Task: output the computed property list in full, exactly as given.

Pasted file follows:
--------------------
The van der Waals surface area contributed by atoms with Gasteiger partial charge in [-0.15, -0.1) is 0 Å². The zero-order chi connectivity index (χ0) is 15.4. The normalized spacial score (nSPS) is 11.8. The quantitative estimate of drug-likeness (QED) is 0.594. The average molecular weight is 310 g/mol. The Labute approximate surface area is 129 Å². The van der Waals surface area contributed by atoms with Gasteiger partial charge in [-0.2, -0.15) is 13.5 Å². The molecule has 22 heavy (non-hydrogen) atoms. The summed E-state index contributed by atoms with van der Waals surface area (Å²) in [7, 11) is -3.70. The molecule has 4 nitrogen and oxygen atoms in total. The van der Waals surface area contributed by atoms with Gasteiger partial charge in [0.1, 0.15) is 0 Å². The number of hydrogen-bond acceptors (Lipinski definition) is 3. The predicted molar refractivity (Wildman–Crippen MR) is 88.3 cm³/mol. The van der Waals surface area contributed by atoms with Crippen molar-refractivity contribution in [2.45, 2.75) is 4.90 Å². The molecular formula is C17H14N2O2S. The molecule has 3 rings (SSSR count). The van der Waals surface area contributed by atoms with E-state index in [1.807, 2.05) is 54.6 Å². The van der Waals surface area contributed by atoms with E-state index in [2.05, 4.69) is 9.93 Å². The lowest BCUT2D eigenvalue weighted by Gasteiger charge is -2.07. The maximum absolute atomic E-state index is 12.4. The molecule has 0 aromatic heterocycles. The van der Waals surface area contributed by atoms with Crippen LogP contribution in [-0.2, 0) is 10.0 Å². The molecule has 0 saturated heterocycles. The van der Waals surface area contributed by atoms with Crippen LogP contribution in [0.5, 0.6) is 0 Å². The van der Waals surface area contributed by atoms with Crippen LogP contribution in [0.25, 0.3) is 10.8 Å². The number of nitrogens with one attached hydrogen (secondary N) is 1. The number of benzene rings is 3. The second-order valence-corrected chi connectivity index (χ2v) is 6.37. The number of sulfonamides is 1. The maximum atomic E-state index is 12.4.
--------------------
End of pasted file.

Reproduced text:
The van der Waals surface area contributed by atoms with Gasteiger partial charge in [-0.15, -0.1) is 0 Å². The zero-order chi connectivity index (χ0) is 15.4. The normalized spacial score (nSPS) is 11.8. The quantitative estimate of drug-likeness (QED) is 0.594. The average molecular weight is 310 g/mol. The Labute approximate surface area is 129 Å². The van der Waals surface area contributed by atoms with Gasteiger partial charge in [-0.2, -0.15) is 13.5 Å². The molecule has 22 heavy (non-hydrogen) atoms. The summed E-state index contributed by atoms with van der Waals surface area (Å²) in [7, 11) is -3.70. The molecule has 4 nitrogen and oxygen atoms in total. The van der Waals surface area contributed by atoms with Gasteiger partial charge in [0.1, 0.15) is 0 Å². The number of hydrogen-bond acceptors (Lipinski definition) is 3. The predicted molar refractivity (Wildman–Crippen MR) is 88.3 cm³/mol. The van der Waals surface area contributed by atoms with Crippen molar-refractivity contribution in [2.45, 2.75) is 4.90 Å². The molecular formula is C17H14N2O2S. The molecule has 3 rings (SSSR count). The van der Waals surface area contributed by atoms with E-state index in [1.807, 2.05) is 54.6 Å². The van der Waals surface area contributed by atoms with E-state index in [2.05, 4.69) is 9.93 Å². The lowest BCUT2D eigenvalue weighted by Gasteiger charge is -2.07. The maximum absolute atomic E-state index is 12.4. The molecule has 0 aromatic heterocycles. The van der Waals surface area contributed by atoms with Crippen LogP contribution in [-0.2, 0) is 10.0 Å². The molecule has 0 saturated heterocycles. The van der Waals surface area contributed by atoms with Crippen LogP contribution in [0.5, 0.6) is 0 Å². The van der Waals surface area contributed by atoms with Crippen LogP contribution in [0.25, 0.3) is 10.8 Å². The number of nitrogens with one attached hydrogen (secondary N) is 1. The number of benzene rings is 3. The second-order valence-corrected chi connectivity index (χ2v) is 6.37. The number of sulfonamides is 1. The maximum atomic E-state index is 12.4.